When my youngest daughter the Little Chef stood up to an example of Everyday Sexism, she soon discovered she wasn’t alone. Sometimes all you need is an invitation.
I was admiring my new First Dog on the Moon t-shirt when my youngest daughter the Little Chef came home with a tale that simultaneously chilled and thrilled me.
She was out with her friends in Brisbane’s party precinct Fortitude Valley when she saw a young woman cowering against a wall while a large man, presumably her boyfriend, leaned over her shouting abuse.
He had one hand on the wall next to her head and was leaning in close over her as he shouted into her face.
It wasn’t a quiet back street or a remote corner of a bar but out in the middle of the Friday night melee, with people all around going about their business as if nothing untoward was occurring.
As my daughter walked past she caught the woman’s terrified eye. “I don’t know why I did it really, but I just held out my hand to her,” said the Little Chef who stands shorter than I do at 5ft nothing.
Turns out the woman needed nothing more than an invitation.
She took my daughter’s hand and went with her, leaving the enraged boyfriend standing speechless as the Little Chef guided her to a taxi and made sure she had enough money to get home.
As they walked away, my daughter heard someone, a man, say, “Thank God, that girl’s rescued her.”
Let me tell you, the urge to berate my tiny daughter for putting herself at risk was a difficult one to suppress but I did it, and quietly gave my own thanks that the abuser didn’t hurt her.
The next morning on the bus she witnessed another example of men behaving badly.
An older man, in his 60s she guessed, boarded the bus and sat down next to a young woman, one seat in front of Chef.
He leaned in close and touched the woman’s shoulder and asked her what sort of day she’d been having and how old she was. Clearly flustered and embarrassed, she told him she was 17.
Then he asked her if she’d shaved her legs that morning.
Fresh from her earlier rescue effort, my daughter said she was ready to jump in at the next inappropriate remark.
She didn’t have to. At that moment they reached the next stop and a middle-aged man got up from the rear of the bus. As he passed the older man he leaned in close and grabbed his shoulder.
“How you doing, mate?” he asked loudly.
“What sort of a day have you been having? How does it feel when someone invades your space and touches you without permission?”
As he left the bus the man turned to the driver and said, “There’s a bloke back there causing trouble. You might want to think about throwing him off.”
The old boy sat quiet as a mouse for the rest of the journey, said Chef, in the classic pose of the chastened male, hunched over with his hands protectively over his crotch.
As the young woman left the bus a few stops later another passenger, a woman who was also alighting, paused to make sure she was ok before going on her way.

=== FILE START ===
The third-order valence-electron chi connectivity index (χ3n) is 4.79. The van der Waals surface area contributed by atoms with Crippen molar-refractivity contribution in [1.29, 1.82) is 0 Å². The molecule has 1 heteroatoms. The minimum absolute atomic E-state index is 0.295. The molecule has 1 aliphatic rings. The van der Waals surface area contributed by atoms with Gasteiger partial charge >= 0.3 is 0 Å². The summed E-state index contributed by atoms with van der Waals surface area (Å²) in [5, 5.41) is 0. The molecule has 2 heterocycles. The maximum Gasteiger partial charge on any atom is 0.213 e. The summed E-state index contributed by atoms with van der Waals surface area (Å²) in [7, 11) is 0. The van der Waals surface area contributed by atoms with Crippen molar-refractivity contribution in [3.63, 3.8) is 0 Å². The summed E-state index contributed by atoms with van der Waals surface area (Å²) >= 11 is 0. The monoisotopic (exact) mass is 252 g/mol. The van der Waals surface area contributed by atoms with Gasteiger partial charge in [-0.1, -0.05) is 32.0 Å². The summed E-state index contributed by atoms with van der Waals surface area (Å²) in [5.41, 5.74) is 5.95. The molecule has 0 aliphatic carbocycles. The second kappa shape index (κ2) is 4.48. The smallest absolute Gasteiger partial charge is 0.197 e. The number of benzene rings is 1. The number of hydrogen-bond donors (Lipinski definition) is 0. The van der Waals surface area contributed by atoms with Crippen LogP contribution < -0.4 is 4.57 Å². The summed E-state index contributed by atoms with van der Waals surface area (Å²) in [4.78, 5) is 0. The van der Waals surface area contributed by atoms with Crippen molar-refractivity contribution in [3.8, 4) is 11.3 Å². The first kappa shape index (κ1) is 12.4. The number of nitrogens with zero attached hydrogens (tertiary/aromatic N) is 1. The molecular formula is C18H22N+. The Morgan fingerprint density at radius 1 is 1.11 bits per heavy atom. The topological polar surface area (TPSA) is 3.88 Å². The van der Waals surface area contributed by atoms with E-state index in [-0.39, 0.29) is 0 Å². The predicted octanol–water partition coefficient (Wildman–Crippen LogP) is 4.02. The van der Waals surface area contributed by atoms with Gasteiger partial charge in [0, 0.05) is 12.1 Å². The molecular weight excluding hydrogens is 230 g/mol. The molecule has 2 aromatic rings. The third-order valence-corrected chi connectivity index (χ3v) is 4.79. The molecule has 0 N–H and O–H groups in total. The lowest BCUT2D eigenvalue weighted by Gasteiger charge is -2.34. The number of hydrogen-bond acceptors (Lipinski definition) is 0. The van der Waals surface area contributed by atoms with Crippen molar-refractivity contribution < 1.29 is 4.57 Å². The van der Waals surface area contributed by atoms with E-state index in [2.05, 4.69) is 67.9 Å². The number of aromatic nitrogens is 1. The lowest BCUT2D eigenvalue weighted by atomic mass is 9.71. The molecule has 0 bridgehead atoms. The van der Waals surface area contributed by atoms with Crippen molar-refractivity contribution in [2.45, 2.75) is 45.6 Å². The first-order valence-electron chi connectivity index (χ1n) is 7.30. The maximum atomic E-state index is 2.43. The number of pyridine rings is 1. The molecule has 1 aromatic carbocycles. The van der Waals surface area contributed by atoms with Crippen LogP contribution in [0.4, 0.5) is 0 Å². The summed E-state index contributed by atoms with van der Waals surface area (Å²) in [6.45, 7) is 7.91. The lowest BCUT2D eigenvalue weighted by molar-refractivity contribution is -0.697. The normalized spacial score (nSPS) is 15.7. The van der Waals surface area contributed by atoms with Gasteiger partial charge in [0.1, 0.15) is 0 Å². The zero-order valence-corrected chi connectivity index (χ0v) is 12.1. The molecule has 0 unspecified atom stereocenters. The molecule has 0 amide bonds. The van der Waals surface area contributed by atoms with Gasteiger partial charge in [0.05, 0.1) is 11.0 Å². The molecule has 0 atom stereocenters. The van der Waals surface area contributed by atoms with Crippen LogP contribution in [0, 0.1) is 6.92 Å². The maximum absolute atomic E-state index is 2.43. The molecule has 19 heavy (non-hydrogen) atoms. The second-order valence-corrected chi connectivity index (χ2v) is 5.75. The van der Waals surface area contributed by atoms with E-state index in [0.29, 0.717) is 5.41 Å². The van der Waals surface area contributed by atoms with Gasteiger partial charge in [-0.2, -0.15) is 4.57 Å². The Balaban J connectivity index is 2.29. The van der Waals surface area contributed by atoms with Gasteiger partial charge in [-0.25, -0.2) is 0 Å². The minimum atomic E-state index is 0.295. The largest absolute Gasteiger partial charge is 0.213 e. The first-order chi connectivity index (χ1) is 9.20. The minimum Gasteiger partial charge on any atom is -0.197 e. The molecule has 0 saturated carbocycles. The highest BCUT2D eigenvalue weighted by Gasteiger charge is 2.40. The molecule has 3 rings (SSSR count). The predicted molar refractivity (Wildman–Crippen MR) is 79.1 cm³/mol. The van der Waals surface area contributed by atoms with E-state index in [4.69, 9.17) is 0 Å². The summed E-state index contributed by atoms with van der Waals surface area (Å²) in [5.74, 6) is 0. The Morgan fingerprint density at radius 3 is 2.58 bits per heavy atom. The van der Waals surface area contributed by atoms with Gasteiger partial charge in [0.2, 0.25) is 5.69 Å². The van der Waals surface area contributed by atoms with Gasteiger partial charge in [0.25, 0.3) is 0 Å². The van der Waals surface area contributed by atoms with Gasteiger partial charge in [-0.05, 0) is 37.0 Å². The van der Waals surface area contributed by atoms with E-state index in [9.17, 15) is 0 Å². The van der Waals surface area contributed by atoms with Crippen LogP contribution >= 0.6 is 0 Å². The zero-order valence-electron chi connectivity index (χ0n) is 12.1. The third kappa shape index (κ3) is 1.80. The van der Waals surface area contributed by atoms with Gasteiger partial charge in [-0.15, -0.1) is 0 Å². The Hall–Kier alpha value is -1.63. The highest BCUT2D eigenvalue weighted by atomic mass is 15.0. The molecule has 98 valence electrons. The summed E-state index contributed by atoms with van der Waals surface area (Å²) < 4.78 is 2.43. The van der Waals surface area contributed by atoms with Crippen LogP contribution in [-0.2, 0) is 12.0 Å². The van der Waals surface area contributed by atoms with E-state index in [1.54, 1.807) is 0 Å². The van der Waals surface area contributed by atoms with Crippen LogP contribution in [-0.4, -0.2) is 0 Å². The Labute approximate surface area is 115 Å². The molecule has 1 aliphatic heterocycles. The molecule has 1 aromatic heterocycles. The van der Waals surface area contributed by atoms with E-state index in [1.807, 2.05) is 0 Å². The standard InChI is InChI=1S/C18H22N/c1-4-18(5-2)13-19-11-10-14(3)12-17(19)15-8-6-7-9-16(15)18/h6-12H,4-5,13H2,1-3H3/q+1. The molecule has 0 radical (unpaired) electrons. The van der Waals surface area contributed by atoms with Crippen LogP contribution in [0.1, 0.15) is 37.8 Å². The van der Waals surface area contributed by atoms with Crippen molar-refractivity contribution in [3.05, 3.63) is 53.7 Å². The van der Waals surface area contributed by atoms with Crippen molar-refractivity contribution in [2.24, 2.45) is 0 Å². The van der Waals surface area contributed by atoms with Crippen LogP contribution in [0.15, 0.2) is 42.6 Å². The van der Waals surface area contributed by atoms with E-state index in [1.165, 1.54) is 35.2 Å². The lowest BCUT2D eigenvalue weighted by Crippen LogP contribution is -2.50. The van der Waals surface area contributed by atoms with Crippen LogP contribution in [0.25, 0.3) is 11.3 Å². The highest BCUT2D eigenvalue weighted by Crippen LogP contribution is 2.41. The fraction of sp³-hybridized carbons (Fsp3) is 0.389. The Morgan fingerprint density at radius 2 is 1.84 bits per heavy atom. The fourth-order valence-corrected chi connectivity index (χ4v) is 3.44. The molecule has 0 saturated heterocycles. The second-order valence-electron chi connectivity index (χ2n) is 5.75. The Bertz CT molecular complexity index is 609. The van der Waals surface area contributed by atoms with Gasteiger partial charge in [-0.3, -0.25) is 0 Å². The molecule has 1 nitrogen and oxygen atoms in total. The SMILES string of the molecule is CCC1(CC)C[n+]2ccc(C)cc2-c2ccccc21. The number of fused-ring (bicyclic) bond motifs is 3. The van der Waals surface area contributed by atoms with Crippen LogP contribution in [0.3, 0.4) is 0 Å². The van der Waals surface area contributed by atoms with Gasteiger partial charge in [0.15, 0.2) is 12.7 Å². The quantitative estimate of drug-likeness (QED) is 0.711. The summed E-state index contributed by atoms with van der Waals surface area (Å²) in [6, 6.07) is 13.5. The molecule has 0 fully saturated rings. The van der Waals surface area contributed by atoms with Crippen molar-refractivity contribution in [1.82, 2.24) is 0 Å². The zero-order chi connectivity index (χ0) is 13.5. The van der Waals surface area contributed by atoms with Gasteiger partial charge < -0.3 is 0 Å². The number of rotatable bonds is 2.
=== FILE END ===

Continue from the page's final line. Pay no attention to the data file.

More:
How does a mum respond when her 20-year-old baby girl comes home with two such tales? Luckily, First Dog was at hand. I showed her my new t-shirt which depicts one of my favourite cartoonist’s best works.
You can see it at Crikey here (definitely NOT safe for work) and I’ve linked to it before. It’s called ‘Walking down the street’ and graphically depicts the verbal abuse that women universally seem to experience with depressing frequency.
She’d seen it before too but she read it again all the way through and she was crying when she finished.
“I always cry when I read that cartoon,” she said.
Me too. That’s why I wanted it on a t-shirt.
Little Chef and I are in agreement. First Dog’s cartoon moves us to tears because it’s a man pointing out these things which all women know but too few men acknowledge.
Neither she nor I is in need of a hero. We’re not waiting for a Knight in Shining Armour to leap to the rescue. But it’s important to both of us, young and not-quite-so-young, to know that there are men standing with us, prepared to lend their arms in the struggle for simple and straightforward respect.
This Valentine’s Day Eve Ensler, she of the Vagina Monologues and the annual V-Day, is organising a Rising.
One Billion Rising – representing the one billion women in the world who are estimated to be survivors of abuse – is calling for women and those who love them to “WALK OUT, DANCE, RISE UP, and DEMAND an end to this violence.”
What does One Billion Rising look like? To me, it looks a lot like a Little Chef reaching out her hand to a woman in need. And a lot like a man on a bus calling out everyday sexism when he sees it.
It looks a lot like women and the men who love them standing together against a culture which demeans and damages us all, while destroying far too many of us.
Sometimes all you need is an invitation.
Here’s one, written by the wonderful Ensler, a Man Prayer, which also has the power to make a woman cry.